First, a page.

Malinda Swain has “a thing” about nature, snowy white paper, handmade or recycled anything — and the kind of solitude others dread.
She jokingly calls the hours, days and weeks spent alone in her suburban studio folding recycled copy paper into three-dimensional flowers “my solitary confinement.”
The studio is in a funky old carriage house overlooking the tennis court at her father and stepmother’s Haverford estate.
“It’s quite lovely to sit here and drink tea and listen to music and fold,” Swain, 32, an artist from Brisbane, Australia said.
Swain’s folding honors the traditions of origami, the ancient Japanese art; and kirigami, a paper-cutting variation. Beyond that, she says, “I make it up,” which seems to suit someone whose childhood ambition was to be a florist.
“Now I’m a paper florist,” said Swain, who also does photography, sculpture, drawing, and video work.
She sits cross-legged on the floor, folding and folding the crisp paper sheets, her slender fingers moving rhythmically and noiselessly. It’s a tactile meditation that’s at once riveting and calming — and, it turns out, fashionable.
In this craft-crazy DIY world, paper flowers are increasingly showing up at weddings and events. Driving the demand are bridal parties wanting unusual backdrops for photos and the public’s seemingly endless appetite for one-of-a-kind, handcrafted decorations, according to Rebecca Thuss, author with her husband Patrick Farrell of “Paper to Petal: 75 Whimsical Paper Flowers to Craft by Hand” (Potter Craft publishers, 2013).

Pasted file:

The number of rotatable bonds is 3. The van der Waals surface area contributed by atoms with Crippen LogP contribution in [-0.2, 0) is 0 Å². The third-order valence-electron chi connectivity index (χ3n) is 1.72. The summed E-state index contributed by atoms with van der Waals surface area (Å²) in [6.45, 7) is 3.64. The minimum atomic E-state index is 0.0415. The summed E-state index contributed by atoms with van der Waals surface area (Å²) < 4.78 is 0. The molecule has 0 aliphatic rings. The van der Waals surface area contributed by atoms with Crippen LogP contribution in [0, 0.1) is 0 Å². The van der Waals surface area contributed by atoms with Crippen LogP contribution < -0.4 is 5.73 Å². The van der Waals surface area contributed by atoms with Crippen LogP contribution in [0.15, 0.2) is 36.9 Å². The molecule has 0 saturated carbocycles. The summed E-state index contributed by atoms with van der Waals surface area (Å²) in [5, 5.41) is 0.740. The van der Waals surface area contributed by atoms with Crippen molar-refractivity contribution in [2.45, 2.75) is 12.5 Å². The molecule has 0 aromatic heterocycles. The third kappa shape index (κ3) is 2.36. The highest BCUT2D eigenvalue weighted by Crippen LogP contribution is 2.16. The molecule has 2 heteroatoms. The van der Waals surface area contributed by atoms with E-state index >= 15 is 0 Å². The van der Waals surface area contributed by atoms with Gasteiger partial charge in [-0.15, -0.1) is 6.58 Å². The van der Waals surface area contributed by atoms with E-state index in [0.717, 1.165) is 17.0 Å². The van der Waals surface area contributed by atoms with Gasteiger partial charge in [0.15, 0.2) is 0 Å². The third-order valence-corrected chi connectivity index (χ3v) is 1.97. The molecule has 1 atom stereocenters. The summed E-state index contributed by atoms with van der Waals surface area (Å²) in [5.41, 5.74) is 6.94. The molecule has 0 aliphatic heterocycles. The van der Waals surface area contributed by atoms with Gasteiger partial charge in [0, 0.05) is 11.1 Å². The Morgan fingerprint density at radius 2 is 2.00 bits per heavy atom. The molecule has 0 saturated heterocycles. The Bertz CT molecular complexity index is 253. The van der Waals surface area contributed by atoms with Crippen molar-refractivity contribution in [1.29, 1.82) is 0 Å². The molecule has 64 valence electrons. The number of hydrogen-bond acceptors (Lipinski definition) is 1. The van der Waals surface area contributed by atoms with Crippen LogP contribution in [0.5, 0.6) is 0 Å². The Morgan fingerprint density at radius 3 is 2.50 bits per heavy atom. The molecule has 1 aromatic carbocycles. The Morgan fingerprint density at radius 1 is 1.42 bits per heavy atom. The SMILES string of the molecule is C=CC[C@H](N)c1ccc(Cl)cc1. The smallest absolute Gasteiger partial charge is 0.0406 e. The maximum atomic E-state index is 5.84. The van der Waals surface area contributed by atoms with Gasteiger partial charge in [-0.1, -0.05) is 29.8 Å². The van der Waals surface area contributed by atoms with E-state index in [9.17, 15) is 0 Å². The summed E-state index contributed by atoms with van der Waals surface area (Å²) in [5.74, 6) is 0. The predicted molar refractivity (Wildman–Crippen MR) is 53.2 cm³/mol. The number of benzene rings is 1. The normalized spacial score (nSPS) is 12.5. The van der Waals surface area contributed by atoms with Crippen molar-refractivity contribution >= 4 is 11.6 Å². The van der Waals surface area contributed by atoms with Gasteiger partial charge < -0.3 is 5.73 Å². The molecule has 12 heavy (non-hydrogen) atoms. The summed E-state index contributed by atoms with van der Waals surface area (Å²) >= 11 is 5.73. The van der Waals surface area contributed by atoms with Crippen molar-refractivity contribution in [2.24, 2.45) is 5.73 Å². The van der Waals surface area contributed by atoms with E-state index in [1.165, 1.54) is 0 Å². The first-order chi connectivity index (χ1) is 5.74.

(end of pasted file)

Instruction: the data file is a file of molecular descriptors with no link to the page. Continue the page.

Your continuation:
Paper flowers are a centuries-old craft, their popularity fading and reviving over time, from Asia and Mexico, to colonial America and Victorian England, and again in the U.S. in the 1920s, ’50s, and ’70s.
Swain and her fiance, Darcey Clancy, 26, a carpenter and fellow Aussie, hope to buy land in the tropical rain forest of North Queensland, Australia, build a tree house, plant a garden and live off the grid. The plan lacks only a napping pod.
The wedding will be small. Guests will bring food. Swain will borrow a dress and carry a small bouquet — of paper flowers.